Moore's Law is safe for another decade

"It looks like we have a solution for 10nm"

It's a constant theme at IDF over the years, "When are we going to hit a showstopper that halts the progress of Moore's Law?"

But that showstopper is not going to happen in the next 10 years, as transistor-shrinking guru and Intel Senior Fellow Mark Bohr's team is well on its way to looking down the 5nm lithography.

Next year's Haswell CPU will be on almost the same 22nm process as Ivy Bridge.

Though that production process has been slightly altered for the new chip, the big performance boost in Haswell is still coming from the changing microarchitecture.

On track for development

After that we'll be looking at the Haswell architecture moving down to the 14nm lithography with the subsequent Broadwell CPUs. "14nm technology is in its full development mode now and on track for production readiness by the end of next year," says Bohr. We should then start to see full 14nm CPUs following that up in 2014.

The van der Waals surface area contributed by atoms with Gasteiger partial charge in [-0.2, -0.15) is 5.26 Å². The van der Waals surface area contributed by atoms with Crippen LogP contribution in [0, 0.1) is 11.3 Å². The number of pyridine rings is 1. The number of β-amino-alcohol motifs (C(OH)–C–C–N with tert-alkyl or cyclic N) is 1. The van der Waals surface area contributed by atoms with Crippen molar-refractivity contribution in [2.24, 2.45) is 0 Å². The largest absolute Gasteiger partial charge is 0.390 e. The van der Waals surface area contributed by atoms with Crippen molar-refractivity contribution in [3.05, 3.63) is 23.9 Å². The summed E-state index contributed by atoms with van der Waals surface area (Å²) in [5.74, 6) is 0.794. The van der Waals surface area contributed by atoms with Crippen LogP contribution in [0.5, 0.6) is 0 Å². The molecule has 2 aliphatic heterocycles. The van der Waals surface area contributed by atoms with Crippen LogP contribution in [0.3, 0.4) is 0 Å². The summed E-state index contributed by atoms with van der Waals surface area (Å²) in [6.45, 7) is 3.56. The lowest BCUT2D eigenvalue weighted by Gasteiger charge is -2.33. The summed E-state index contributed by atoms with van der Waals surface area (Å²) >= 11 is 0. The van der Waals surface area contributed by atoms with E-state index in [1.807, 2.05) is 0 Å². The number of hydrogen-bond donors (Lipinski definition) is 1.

"Beyond that," says Bohr, "our research group is looking at a wide range of ideas - some exotic, some more evolutionary - that will be chosen ultimately for 10, 7 and 5nm processes."

"Right now I'm personally spending my time on 10nm pathfinding, we haven't made all those decisions yet, but it looks like we have a solution for 10nm."

Both the 14nm and 10nm lithographies will still use the same Tri-Gate transistors that were introduced with the Ivy Bridge architecture, but it doesn't stop there as the research team is working right now on finding solutions for moving down to even smaller production processes.

"We have some pretty bright research engineers," says Bohr, "and I'm confident we'll have solutions for 7nm and 5nm."


Components Editor

Dave (Twitter) is the components editor for TechRadar and has been professionally testing, tweaking, overclocking and b0rking all kinds of computer-related gubbins since 2006. Dave is also an avid gamer, with a love of Football Manager that borders on the obsessive. Dave is also the deputy editor of TechRadar's older sibling, PC Format.